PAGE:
B3 Article in conference proceedings
A Quantile Regression Approach in Predicting Patronage in the Shopping Centre Context

List of Authors: Meri Malmari, Heli Marjanen, Janne Engblom, Anna-Maija Kohijkok
Publication year: 2016
Book title *: 23rd Recent advances in retailing & services science conference: Conference proceedings
ISBN: 978-90-386-4048-8


Consumer store choice behaviour has always been in the interests of scholars and retailers. To explain and predict store choice behaviour, both demographic and behavioural variables have been used. There are two aspects to store choice behaviour; the store choice decision and the frequency of visits. The current study combines these two into a single dependent called relative shopping frequency. The study focuses on determinants that have been found powerful in explaining store choice and patronage in numerous earlier studies. The aim is to investigate the predictive power of these determinants in modelling the relative shopping frequencies for an out-of-town shopping centre. The revealed shopping frequencies in 2006 were used to predict the relative shopping frequencies in 2011. To do this, quantile regression analysis was chosen due to highly skewed distribution of relative shopping frequencies. To model the estimates for quartiles (Q1, Md, Q3) of  relative shopping frequencies, two separate models, the demographic and the behavioural were constructed using household survey data collected in 2006 (n=2082). Data collected in 2011 (n=1566) was used to evaluate the predicting power of the models. The model estimates were adjusted for the temporal change, i.e. changes in the retail provision in the area, by using the ratio method. Next, interaction terms were added to the models to investigate the possible changes in the performance of the selected variables in explaining the relative shopping frequencies. The particular strength in quantile regression is that it offers the means to formally test the differences in each independents performance in explaining the relative market share at two points of time. The results suggest changes in the predicting power of the determinants. Significant differences in how variables explain the store choice were found for independents distance separating respondents and the shopping centre, household size, parking, and dining. More specifically, the relative importance of distance in explaining the share of visits has increased, whereas the importance of parking has decreased.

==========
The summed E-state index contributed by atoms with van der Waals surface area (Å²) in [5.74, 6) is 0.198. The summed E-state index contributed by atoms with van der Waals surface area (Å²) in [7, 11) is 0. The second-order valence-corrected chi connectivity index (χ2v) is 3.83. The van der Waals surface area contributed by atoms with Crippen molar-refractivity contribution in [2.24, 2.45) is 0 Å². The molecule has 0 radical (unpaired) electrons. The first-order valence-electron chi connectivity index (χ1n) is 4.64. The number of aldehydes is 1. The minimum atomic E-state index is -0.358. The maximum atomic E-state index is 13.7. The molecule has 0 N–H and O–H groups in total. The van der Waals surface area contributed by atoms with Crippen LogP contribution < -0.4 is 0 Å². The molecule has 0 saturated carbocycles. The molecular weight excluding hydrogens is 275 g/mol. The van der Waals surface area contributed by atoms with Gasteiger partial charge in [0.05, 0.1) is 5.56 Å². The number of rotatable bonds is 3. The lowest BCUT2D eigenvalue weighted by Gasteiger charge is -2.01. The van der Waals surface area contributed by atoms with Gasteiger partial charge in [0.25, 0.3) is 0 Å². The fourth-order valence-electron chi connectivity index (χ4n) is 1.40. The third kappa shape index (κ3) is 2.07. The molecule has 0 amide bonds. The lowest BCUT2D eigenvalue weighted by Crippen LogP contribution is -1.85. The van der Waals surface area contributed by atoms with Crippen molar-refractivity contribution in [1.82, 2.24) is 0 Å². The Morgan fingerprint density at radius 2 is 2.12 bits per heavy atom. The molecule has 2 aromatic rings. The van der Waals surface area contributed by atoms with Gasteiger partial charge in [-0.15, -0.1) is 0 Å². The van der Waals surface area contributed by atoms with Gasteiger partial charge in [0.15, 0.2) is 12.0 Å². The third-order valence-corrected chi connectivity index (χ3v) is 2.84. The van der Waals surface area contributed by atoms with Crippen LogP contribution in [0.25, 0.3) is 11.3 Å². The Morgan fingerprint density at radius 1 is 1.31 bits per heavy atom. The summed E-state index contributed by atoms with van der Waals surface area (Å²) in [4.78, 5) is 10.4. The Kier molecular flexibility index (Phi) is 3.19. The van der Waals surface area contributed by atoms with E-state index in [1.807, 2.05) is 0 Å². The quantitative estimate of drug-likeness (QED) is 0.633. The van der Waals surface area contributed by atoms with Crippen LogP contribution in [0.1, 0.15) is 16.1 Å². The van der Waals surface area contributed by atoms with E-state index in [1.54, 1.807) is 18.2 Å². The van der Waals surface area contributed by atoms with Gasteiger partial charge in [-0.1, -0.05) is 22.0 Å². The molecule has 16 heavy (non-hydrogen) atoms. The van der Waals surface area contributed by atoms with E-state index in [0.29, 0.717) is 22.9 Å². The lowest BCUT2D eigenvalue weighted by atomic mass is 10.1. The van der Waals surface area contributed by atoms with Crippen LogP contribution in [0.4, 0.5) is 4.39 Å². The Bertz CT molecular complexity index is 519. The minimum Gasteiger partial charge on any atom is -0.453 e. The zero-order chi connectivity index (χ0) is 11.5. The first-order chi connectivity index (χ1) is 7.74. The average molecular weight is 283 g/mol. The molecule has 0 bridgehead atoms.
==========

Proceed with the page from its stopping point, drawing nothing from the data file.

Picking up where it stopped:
Last updated on 2019-29-01 at 14:38